Most of the photographs I have seen of lightning apparently striking a lightning conductor are long time exposures, and what they are seeing is the over exposure of the ionisation of the atmospheric gas streamers during an effective but heavy bleed of charge, or several such discharges. Only a very mild strike could be carried to earth through a conductor should one occur--great luck if that is the case, but the main reason for protection is to prevent a major strike happening in the first place.
is not as good a conductor of electricity as is salt
, so it would not make as effective an earth sink. Perhaps in such an instance a set anchor
using all cahin rode
might be of some assistance. I used to try to get an earth value of less than one hundred ohms from two earth rods set a certain distance apart--but a sea earth is so effective that in some countries the sea itself is used to conduct power. I think New Zealand
has such an earth working power cable from the North to the South Island, just to cite one example. I think Canada
has such a system somewhere too--
Since the power losses in any conductor are the square of the current
multiplied by the resistance--one can see how effective the ocean is at conducting electricity. Fresh water
is nowhere near as conductive, and pure fresh water is a good insulator. This might be one reason boats are sometimes struck in fresh water--they are unable to dissipate the charges they collect quickly enough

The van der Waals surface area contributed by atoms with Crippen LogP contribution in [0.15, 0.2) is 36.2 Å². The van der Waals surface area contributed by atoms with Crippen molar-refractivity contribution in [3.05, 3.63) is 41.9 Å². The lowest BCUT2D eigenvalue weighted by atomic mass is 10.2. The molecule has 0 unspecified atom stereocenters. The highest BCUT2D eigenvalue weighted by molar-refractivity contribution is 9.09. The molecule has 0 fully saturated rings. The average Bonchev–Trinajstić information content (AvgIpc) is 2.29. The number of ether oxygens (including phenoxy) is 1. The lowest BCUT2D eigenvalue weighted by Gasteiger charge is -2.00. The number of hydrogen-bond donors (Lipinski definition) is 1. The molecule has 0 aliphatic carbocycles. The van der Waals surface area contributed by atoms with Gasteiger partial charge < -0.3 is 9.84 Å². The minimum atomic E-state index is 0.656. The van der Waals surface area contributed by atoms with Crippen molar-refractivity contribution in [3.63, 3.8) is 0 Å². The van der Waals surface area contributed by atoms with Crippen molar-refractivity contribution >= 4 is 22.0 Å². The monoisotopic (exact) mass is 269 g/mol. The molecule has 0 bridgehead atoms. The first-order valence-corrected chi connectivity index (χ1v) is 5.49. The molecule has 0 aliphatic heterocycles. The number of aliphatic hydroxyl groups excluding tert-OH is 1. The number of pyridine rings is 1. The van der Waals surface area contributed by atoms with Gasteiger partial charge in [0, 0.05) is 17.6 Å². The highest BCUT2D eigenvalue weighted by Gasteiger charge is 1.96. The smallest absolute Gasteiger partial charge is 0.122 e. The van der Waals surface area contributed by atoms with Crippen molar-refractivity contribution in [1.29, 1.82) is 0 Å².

to prevent a serious build-up of induced charge on the vessel.
My suggestion is use the suggested connection to the anchor
chain if you have an all chain rode
, but drop the anchor to the lake bed
, not just a couple of feet. The freshwater lake bottom will provide some sort of earth, one can only hope it good enough. In salt water
tyhe use of a large area plate would be better--it is the area in contact with the water that conducts the current away. That is why I do not like lengths of chain droppe dover the sides and connected to the chainplates. They are better than nothing however.
If you want to have a proper lightning system designed for your vessel, go to some power authority engineer
or even better, a radio
person versed in lightning systems for tall radio
and television towers. These regularly conduct large dissipations.
Now--if you want to make up your own protection, use a large aluminium dissipation plate connected to a low resistance path to the highest point on your mainmast. Two masts--use a couple If your vessel is a large one fit protection to each mast and never use an earth common to the electrical
circuits on board. If you want to run straps to make the vessel like a Faraday cage do so by all means. There is no charge present inside a hollow conductor, but the ouitside of the cage is still vulnerable unless it is able to collect charge and run it quickly
Of course--my advice like any other has the usual disclaimer--follow it at your own risk. I have no idea whatsoever what I am talking about, but if it makes sense to you then use it at your own discretion and risk. What works for me might work for you--